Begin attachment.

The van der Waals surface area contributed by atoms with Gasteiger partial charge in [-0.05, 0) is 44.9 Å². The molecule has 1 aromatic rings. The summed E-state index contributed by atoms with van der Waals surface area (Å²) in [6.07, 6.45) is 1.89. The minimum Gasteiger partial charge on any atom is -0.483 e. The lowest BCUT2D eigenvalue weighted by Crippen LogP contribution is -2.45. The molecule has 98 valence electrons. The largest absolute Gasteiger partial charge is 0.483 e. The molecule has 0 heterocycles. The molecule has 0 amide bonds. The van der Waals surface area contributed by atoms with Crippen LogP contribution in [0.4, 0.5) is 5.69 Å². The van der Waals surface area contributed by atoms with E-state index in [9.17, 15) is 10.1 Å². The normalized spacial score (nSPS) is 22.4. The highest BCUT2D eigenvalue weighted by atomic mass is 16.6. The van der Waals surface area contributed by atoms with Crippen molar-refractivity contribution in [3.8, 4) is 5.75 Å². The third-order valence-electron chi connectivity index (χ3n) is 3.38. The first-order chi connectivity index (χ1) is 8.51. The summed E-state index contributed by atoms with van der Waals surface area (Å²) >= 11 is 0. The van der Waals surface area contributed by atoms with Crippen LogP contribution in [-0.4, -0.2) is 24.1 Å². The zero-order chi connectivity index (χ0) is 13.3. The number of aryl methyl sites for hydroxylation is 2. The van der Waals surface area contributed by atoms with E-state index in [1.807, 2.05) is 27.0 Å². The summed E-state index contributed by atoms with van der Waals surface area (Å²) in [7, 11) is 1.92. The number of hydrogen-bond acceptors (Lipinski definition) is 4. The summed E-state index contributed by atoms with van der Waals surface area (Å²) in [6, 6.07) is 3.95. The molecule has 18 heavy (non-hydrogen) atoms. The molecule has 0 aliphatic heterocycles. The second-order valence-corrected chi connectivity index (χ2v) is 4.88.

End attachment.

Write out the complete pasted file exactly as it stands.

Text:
The van der Waals surface area contributed by atoms with Gasteiger partial charge in [-0.05, 0) is 44.9 Å². The molecule has 1 aromatic rings. The summed E-state index contributed by atoms with van der Waals surface area (Å²) in [6.07, 6.45) is 1.89. The minimum Gasteiger partial charge on any atom is -0.483 e. The lowest BCUT2D eigenvalue weighted by Crippen LogP contribution is -2.45. The molecule has 98 valence electrons. The largest absolute Gasteiger partial charge is 0.483 e. The molecule has 0 heterocycles. The molecule has 0 amide bonds. The van der Waals surface area contributed by atoms with Crippen LogP contribution in [0.4, 0.5) is 5.69 Å². The van der Waals surface area contributed by atoms with E-state index in [9.17, 15) is 10.1 Å². The normalized spacial score (nSPS) is 22.4. The highest BCUT2D eigenvalue weighted by atomic mass is 16.6. The van der Waals surface area contributed by atoms with Crippen molar-refractivity contribution in [3.8, 4) is 5.75 Å². The third-order valence-electron chi connectivity index (χ3n) is 3.38. The first-order chi connectivity index (χ1) is 8.51. The summed E-state index contributed by atoms with van der Waals surface area (Å²) >= 11 is 0. The van der Waals surface area contributed by atoms with Crippen LogP contribution in [-0.4, -0.2) is 24.1 Å². The zero-order chi connectivity index (χ0) is 13.3. The number of aryl methyl sites for hydroxylation is 2. The van der Waals surface area contributed by atoms with E-state index in [1.807, 2.05) is 27.0 Å². The summed E-state index contributed by atoms with van der Waals surface area (Å²) in [7, 11) is 1.92. The number of hydrogen-bond acceptors (Lipinski definition) is 4. The summed E-state index contributed by atoms with van der Waals surface area (Å²) in [6, 6.07) is 3.95. The molecule has 18 heavy (non-hydrogen) atoms. The molecule has 0 aliphatic heterocycles. The second-order valence-corrected chi connectivity index (χ2v) is 4.88.